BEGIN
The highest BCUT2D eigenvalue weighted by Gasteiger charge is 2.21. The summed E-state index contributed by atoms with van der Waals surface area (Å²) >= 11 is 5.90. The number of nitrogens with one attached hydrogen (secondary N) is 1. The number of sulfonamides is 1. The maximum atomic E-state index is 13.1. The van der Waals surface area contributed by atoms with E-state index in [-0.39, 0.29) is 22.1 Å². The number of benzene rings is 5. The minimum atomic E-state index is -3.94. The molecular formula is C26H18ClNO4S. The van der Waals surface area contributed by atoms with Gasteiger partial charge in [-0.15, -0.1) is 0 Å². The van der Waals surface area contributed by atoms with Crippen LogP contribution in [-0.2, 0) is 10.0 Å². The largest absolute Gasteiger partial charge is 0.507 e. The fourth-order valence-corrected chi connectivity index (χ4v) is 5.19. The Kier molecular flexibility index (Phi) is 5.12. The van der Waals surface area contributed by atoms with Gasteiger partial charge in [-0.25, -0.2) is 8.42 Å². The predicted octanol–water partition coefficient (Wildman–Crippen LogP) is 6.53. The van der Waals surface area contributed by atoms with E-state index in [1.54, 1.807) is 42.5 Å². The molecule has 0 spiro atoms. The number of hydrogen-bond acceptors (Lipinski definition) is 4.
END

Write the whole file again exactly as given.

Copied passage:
The highest BCUT2D eigenvalue weighted by Gasteiger charge is 2.21. The summed E-state index contributed by atoms with van der Waals surface area (Å²) >= 11 is 5.90. The number of nitrogens with one attached hydrogen (secondary N) is 1. The number of sulfonamides is 1. The maximum atomic E-state index is 13.1. The van der Waals surface area contributed by atoms with E-state index in [-0.39, 0.29) is 22.1 Å². The number of benzene rings is 5. The minimum atomic E-state index is -3.94. The molecular formula is C26H18ClNO4S. The van der Waals surface area contributed by atoms with Gasteiger partial charge in [-0.15, -0.1) is 0 Å². The van der Waals surface area contributed by atoms with Crippen LogP contribution in [-0.2, 0) is 10.0 Å². The largest absolute Gasteiger partial charge is 0.507 e. The fourth-order valence-corrected chi connectivity index (χ4v) is 5.19. The Kier molecular flexibility index (Phi) is 5.12. The van der Waals surface area contributed by atoms with Gasteiger partial charge in [-0.25, -0.2) is 8.42 Å². The predicted octanol–water partition coefficient (Wildman–Crippen LogP) is 6.53. The van der Waals surface area contributed by atoms with E-state index in [1.54, 1.807) is 42.5 Å². The molecule has 0 spiro atoms. The number of hydrogen-bond acceptors (Lipinski definition) is 4.